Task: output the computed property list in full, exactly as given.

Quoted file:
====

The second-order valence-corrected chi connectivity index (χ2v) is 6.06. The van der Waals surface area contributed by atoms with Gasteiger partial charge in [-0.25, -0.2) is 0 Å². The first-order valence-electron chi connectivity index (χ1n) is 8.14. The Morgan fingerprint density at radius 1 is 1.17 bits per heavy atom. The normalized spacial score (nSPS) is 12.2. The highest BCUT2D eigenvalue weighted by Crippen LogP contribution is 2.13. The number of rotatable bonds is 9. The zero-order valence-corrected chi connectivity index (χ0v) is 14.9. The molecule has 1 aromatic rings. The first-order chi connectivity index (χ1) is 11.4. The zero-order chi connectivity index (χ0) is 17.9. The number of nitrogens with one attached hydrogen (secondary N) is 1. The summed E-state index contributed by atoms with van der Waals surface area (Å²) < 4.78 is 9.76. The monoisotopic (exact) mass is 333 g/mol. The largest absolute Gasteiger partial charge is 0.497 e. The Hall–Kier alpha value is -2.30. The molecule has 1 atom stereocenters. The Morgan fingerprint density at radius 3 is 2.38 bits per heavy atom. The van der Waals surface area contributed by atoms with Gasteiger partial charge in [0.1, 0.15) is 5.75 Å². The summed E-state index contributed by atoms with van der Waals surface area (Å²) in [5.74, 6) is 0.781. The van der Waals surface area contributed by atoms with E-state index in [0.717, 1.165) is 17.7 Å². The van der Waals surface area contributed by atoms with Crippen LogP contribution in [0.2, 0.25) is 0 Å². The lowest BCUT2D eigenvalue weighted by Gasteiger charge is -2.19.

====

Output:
The second-order valence-corrected chi connectivity index (χ2v) is 6.06. The van der Waals surface area contributed by atoms with Gasteiger partial charge in [-0.25, -0.2) is 0 Å². The first-order valence-electron chi connectivity index (χ1n) is 8.14. The Morgan fingerprint density at radius 1 is 1.17 bits per heavy atom. The normalized spacial score (nSPS) is 12.2. The highest BCUT2D eigenvalue weighted by Crippen LogP contribution is 2.13. The number of rotatable bonds is 9. The zero-order valence-corrected chi connectivity index (χ0v) is 14.9. The molecule has 1 aromatic rings. The first-order chi connectivity index (χ1) is 11.4. The zero-order chi connectivity index (χ0) is 17.9. The number of nitrogens with one attached hydrogen (secondary N) is 1. The summed E-state index contributed by atoms with van der Waals surface area (Å²) < 4.78 is 9.76. The monoisotopic (exact) mass is 333 g/mol. The largest absolute Gasteiger partial charge is 0.497 e. The Hall–Kier alpha value is -2.30. The molecule has 1 atom stereocenters. The Morgan fingerprint density at radius 3 is 2.38 bits per heavy atom. The van der Waals surface area contributed by atoms with Gasteiger partial charge in [0.1, 0.15) is 5.75 Å². The summed E-state index contributed by atoms with van der Waals surface area (Å²) in [5.74, 6) is 0.781. The van der Waals surface area contributed by atoms with E-state index in [0.717, 1.165) is 17.7 Å². The van der Waals surface area contributed by atoms with Crippen LogP contribution in [0.2, 0.25) is 0 Å². The lowest BCUT2D eigenvalue weighted by Gasteiger charge is -2.19.